Tonight, Philadelphia Media Network CEO Greg Osberg will be speaking at Mobile Monday, about his company’s recent launch of Android tablet subscriptions and the company’s incubator, dubbed “Project Liberty.” Both are the latest efforts to help reinvent PMN, owner and operator of The Philadelphia Daily News and the Philadelphia Inquirer, as a digital-first news organization.
After a long lull between the announcement of the incubator and the Knight Foundation grant making the incubator a reality, PMN and partner Ben Franklin Technology Partners are moving quickly and are currently accepting applications.
We spoke with many of the partners involved to answer a few remaining questions about the city’s newest incubator. After the jump, see how much stake PMN will take in the companies and what kind of companies its looking for.
How much ownership will PMN take in Project Liberty companies?
It hasn’t even been decided if the Philadelphia Media Network or Ben Franklin Technology Partners is even going take any stake in the companies. The money will be allocated to offset the rent and a general business support structure provided by Ben Franklin Technology Partners and PMN.
“I think [CEO Greg Osberg] wants exposure to young companies and ideas,” said Hicks. “How better to do that than to have them located in the same building? The upside for him is exposure to these technologies.”
“If a company were to come up with a [good] idea we would consider that as a possible product,” said PMN spokesperson Mark Block. “As we all know, the way company sets up a product initially may not be what it ends up launching. We want some level of flexibility to see if its a good match.”
There is also no language that guarantees BFTP, Knight or PMN the right of first-refusal.
In the past, Knight has run into difficulty by not taking ownership stakes in companies that it funds.
What kind of companies will be selected?
The incubator will focus on companies that focus on three areas: ecommerce, mobile and apps. This philosophy goes hand-in-hand with the recent launch of Android tablets, the other component of Project Liberty.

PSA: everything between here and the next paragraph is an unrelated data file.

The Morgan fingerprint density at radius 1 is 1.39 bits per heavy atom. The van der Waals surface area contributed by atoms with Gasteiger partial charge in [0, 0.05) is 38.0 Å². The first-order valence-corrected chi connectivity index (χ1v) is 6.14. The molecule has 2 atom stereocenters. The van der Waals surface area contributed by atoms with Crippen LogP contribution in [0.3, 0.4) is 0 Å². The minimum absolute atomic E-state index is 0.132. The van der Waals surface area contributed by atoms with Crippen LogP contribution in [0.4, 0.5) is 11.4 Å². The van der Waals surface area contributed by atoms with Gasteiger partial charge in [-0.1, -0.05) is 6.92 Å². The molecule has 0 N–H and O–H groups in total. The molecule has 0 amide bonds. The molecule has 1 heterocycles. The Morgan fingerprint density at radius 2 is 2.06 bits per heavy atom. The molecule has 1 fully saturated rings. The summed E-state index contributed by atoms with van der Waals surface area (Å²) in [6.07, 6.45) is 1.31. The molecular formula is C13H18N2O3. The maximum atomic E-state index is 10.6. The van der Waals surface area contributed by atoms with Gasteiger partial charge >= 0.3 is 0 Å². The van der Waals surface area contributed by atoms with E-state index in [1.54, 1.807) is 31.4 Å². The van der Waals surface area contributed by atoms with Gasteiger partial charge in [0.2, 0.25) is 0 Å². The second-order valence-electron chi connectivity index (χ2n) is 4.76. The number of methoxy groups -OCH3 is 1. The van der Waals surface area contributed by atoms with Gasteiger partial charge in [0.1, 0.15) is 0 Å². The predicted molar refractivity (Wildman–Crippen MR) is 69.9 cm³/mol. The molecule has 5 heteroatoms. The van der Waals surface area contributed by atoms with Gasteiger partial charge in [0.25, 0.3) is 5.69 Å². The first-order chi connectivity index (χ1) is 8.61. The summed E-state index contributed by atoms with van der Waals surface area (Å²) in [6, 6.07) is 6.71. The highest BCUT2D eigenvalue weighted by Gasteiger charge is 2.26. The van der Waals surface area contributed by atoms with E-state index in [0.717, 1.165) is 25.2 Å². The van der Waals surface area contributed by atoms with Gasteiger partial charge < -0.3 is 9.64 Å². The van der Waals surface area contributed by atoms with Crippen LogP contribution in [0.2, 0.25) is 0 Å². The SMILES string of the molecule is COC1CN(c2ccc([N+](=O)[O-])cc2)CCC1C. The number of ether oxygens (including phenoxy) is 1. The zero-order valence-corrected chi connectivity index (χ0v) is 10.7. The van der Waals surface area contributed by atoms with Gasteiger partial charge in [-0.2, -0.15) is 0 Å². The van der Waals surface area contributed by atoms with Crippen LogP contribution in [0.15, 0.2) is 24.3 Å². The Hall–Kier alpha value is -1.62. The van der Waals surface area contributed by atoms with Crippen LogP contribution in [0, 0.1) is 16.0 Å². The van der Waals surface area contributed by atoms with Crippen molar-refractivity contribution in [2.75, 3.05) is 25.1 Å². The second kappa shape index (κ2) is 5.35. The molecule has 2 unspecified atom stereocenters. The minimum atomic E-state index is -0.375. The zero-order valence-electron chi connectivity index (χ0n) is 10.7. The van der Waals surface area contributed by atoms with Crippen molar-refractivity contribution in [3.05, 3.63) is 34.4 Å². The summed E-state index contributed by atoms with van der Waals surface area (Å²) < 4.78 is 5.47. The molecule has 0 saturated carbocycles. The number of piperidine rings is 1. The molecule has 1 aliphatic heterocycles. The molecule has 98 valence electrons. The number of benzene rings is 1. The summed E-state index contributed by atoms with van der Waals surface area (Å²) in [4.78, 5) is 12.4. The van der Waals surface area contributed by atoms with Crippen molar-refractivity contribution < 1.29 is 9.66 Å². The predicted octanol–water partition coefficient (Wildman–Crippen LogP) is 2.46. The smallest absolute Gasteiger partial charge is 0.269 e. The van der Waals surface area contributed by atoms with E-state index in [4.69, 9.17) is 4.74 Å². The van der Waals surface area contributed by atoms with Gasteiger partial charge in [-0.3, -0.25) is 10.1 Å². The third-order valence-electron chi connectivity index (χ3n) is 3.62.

Where will the companies come from?
Though the incubator is currently accepting applications [.docx link], Project Liberty has also tapped DreamIt Ventures to help supply the incubator with potential companies. Though the timing with DreamIt’s Fall class is a bit off, Managing Partner Kerry Rupp said that she could see some of the current DreamIt companies landing at Philadelphia Media Network after Demo Day in December.
“It’s not a great match with our program’s timing this time around,” wrote Rupp in an email to Technically Philly, “but DreamIt alumni companies can qualify – and hopefully future class dates will line up better.”
Other prospective companies could include those who didn’t make the cut into DreamIt, as well as candidates for the “DreamIt Plus” program, a joint effort by DreamIt and Ben Franklin to keep more DreamIt companies in Philadelphia after graduating.
How many companies will be there?
PMN says that it is required by the grant to have at least one company in the space and it doesn’t think the number will ever go over three. It’s entirely possible that there will be no “classes” of companies and more a revolving door over the next 24 months. The number of companies is largely affected by the incubator’s relationship with Drexel University.
The university is supplying co-op students to work with the incubated companies and the timing of its unique co-op schedule will be one of the primary factors in the timing of the incubator.
Who approves the applications?
Ben Franklin Technology Partners will be the entity that actually received the applications, and has assembled a review board that includes PMN CEO Greg Osberg, BFTP CEO RoseAnn Rosenthal and Drexel University Assistant Dean of Media Technologies Youngmoo Kim. DreamIt Ventures will also aid in the selection process.
“PMN doesn’t have their pulse on the young technology companies in the regain, but BFTP and DreamIt know more about identifying suitable applicants,” said Hicks.
Where will the incubator be located?
Despite the recent sale of the Inquirer building to Piazza developer Bart Blatstein, the incubator will be located at the company’s 400 N. Broad Headquarters on the fifth floor.
Why do this?
All partners spoke about the need to retain more technology and media companies in Philadelphia.
“PMN is committed to a digital transformation of media in the Philadelphia region and we are looking to send that message out to our readers and the business community,” said Block.
“Hopefully what will happen is that there will be lesson learned so this can be a model that can be replicated around the country,” said Hicks.
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